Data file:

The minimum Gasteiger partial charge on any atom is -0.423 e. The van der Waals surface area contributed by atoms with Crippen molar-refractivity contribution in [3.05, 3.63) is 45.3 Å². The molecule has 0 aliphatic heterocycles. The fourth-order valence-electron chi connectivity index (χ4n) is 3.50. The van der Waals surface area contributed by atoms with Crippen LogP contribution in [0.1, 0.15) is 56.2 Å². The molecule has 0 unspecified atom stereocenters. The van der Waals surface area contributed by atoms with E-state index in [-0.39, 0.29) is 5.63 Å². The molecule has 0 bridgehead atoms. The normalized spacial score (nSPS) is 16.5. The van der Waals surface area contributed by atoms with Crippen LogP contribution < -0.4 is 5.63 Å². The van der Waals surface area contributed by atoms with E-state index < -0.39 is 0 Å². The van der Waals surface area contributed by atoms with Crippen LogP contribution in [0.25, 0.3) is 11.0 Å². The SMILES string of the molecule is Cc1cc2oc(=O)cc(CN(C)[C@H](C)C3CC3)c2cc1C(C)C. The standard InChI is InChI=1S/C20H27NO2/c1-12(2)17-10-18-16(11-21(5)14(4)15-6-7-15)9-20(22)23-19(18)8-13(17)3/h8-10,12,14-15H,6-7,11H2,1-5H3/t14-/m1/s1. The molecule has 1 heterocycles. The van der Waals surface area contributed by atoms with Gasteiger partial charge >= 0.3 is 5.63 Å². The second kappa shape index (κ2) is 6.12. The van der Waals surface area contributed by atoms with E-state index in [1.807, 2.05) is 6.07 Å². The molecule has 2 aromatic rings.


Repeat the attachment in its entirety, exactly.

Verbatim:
The minimum Gasteiger partial charge on any atom is -0.423 e. The van der Waals surface area contributed by atoms with Crippen molar-refractivity contribution in [3.05, 3.63) is 45.3 Å². The molecule has 0 aliphatic heterocycles. The fourth-order valence-electron chi connectivity index (χ4n) is 3.50. The van der Waals surface area contributed by atoms with Crippen LogP contribution in [0.1, 0.15) is 56.2 Å². The molecule has 0 unspecified atom stereocenters. The van der Waals surface area contributed by atoms with E-state index in [-0.39, 0.29) is 5.63 Å². The molecule has 0 bridgehead atoms. The normalized spacial score (nSPS) is 16.5. The van der Waals surface area contributed by atoms with Crippen LogP contribution < -0.4 is 5.63 Å². The van der Waals surface area contributed by atoms with E-state index < -0.39 is 0 Å². The van der Waals surface area contributed by atoms with Crippen LogP contribution in [0.25, 0.3) is 11.0 Å². The SMILES string of the molecule is Cc1cc2oc(=O)cc(CN(C)[C@H](C)C3CC3)c2cc1C(C)C. The standard InChI is InChI=1S/C20H27NO2/c1-12(2)17-10-18-16(11-21(5)14(4)15-6-7-15)9-20(22)23-19(18)8-13(17)3/h8-10,12,14-15H,6-7,11H2,1-5H3/t14-/m1/s1. The molecule has 1 heterocycles. The van der Waals surface area contributed by atoms with Gasteiger partial charge >= 0.3 is 5.63 Å². The second kappa shape index (κ2) is 6.12. The van der Waals surface area contributed by atoms with E-state index in [1.807, 2.05) is 6.07 Å². The molecule has 2 aromatic rings.